Mild-Mannered Update, or Super-Powerbook?

SAN FRANCISCO (04/19/2000) - PowerBook 2000A PowerBook is more than a computer. It's a loyal companion, an indispensable assistant, a home entertainment system, and a gateway to the world. The mobility of the PowerBook, combined with an uncompromising feature set, makes it a fixture in the lives of mobile users. The only thing holding it back is a single wire leading from the back of the portable to a phone or Ethernet jack.

No more.

With the release of the latest PowerBook G3, Apple Computer Inc. has added a host of improvements to a product that just a year ago Macworld deemed without peer. While the list of improvements is long and impressive, one new feature makes the release of the latest PowerBook a watershed event in the history of mobile computing: the addition of an internal AirPort slot. With a $99 AirPort card installed, the PowerBook cuts its last tie to the earth, leaving users free to roam their homes and offices.

A Featured Player

How can you one-up yourself when you already make the most feature-rich portable on the market?

Simple: Pile on even more features.

All the features from the bronze PowerBook remain intact, including last year's industrial design. But fear not: while the new PowerBook's chassis is unchanged, under that black polycarbonate skin is a totally new logic board that gives this portable more in common with Apple's supercomputing G4 desktop machines than last year's PowerBook.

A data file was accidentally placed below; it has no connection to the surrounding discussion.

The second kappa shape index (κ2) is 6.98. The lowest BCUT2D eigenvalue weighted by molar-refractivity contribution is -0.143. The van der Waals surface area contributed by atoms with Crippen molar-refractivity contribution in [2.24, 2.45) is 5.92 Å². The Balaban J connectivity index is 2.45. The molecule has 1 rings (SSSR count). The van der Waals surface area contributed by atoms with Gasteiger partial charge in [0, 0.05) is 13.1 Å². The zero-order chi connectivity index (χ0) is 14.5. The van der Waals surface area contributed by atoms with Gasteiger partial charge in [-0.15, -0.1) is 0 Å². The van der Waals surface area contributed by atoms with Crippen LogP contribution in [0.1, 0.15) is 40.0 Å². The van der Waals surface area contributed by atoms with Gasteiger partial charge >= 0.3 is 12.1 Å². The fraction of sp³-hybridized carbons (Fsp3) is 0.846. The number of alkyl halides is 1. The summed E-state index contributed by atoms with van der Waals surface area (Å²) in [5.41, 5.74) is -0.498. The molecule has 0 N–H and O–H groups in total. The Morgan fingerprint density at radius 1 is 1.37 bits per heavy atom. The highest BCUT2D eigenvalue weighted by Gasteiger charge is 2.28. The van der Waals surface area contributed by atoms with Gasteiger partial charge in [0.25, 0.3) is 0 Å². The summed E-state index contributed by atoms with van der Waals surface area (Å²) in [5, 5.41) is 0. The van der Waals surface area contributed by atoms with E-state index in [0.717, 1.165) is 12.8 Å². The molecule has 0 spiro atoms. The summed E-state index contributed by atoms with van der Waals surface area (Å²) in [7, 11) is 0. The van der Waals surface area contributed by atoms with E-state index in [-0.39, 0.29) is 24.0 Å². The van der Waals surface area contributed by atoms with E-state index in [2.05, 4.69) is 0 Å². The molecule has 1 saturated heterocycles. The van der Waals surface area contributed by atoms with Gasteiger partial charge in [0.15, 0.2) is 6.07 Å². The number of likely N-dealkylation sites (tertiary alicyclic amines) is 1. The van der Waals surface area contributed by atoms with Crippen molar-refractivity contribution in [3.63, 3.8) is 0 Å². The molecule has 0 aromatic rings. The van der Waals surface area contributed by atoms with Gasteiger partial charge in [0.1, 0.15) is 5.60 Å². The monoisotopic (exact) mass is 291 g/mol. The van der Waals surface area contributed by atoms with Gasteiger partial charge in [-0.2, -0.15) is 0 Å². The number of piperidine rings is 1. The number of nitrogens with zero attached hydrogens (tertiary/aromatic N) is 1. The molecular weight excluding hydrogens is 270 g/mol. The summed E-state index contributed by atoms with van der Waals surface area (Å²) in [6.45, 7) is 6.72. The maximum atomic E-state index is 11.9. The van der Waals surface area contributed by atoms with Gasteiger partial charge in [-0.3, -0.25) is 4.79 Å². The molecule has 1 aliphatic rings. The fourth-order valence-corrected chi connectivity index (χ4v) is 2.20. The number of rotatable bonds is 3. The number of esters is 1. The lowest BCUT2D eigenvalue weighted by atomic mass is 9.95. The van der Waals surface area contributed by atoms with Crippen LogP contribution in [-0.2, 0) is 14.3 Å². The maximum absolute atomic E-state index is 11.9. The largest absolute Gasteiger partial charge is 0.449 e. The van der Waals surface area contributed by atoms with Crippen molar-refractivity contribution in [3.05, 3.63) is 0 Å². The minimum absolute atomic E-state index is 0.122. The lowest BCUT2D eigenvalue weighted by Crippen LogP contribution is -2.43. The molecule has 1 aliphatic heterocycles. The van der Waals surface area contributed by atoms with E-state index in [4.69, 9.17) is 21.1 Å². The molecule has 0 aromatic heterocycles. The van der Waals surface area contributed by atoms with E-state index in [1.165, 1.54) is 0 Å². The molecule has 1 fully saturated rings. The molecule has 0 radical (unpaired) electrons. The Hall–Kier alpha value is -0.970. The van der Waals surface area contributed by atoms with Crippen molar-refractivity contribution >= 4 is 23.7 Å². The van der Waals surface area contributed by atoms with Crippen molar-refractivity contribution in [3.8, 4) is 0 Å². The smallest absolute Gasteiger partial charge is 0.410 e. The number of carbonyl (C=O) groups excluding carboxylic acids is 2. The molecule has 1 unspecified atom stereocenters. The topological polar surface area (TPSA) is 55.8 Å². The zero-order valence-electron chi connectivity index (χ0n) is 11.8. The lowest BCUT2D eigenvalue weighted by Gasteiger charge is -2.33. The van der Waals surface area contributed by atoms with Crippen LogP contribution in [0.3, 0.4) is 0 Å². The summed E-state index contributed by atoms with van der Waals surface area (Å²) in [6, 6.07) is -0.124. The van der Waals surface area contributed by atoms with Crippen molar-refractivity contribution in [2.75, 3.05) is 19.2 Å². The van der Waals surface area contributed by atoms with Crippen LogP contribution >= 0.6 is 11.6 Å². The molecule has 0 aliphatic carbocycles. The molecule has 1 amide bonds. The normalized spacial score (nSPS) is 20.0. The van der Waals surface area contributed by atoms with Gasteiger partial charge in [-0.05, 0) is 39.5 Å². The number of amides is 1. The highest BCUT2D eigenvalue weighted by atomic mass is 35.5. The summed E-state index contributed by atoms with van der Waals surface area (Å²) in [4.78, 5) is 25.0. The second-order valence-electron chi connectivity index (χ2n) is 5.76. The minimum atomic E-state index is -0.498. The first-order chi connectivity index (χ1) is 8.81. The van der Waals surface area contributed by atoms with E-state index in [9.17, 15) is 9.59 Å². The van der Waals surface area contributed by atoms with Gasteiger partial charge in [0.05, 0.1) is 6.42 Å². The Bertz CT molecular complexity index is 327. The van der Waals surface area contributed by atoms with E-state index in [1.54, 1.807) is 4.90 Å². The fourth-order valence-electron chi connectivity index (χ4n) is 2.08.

Because the G4 is too power-hungry to make a good processor for a portable, the new PowerBook features a G3. But what a G3! The high-end configuration, still priced at a moderate $3,499, clocks in at 500MHz; the $2,499 model, at 400MHz.

Better yet, Apple has surrounded these speedy G3s with state-of-the-art G4 logic boards. Highlights of the new board include the ATI Rage Mobility 128 graphics controller with 8MB of SDRAM and support for 2-D and 3-D graphics, the AGP 2x graphics architecture to push those pixels even faster, a 100MHz memory bus capable of supporting up to 512MB of PC100 RAM, and an Ultra ATA/66 hard drive with as much as 18GB of storage capacity.

Perhaps most incredible is what you get in the base model: a 400MHz G3 processor, 64MB of RAM, a 6GB hard drive, and a DVD-ROM drive. Yes, now all PowerBooks come standard with DVD-movieÐplayback capability, giving you the best seat in the theater on your next cross-country flight. The high-end model adds another 64MB of RAM; 6GB of disk storage; and of course, the 500MHz G3 processor. (A $3,997 system with an 18GB drive, an extra battery, and an AC adapter is available only from the Apple Store.)By the NumbersLike cold, hard numbers to back up a product's claims? The results of Macworld Lab's testing should impress even the most-skeptical shoppers.

Using MacBench 5.0, we compared the 2000 PowerBook to both of last year's models and a 400MHz G4 desktop. We found that the new PowerBook's logic board delivered seriously improved disk and graphics performance, especially compared with its 1999 predecessor. For example, the 2000 PowerBook's graphics score is more than 60 percent higher than the 400MHz bronze PowerBook's. The 500MHz PowerBook delivered especially impressive graphics numbers, coming within shouting distance of the G4 desktop.

Our biggest surprise when testing the new PowerBooks wasn't speed results but battery life. You would expect battery life to go down as performance goes up.

Not so with the new PowerBooks, which actually offer improved battery life.

Using our office-software test and default energy-saver settings, we ran the 400MHz model for 3 hours and 26 minutes on one battery charge; last year's 400MHz model ran out of juice 25 minutes sooner. The 500MHz model delivered slightly less than three hours of battery life.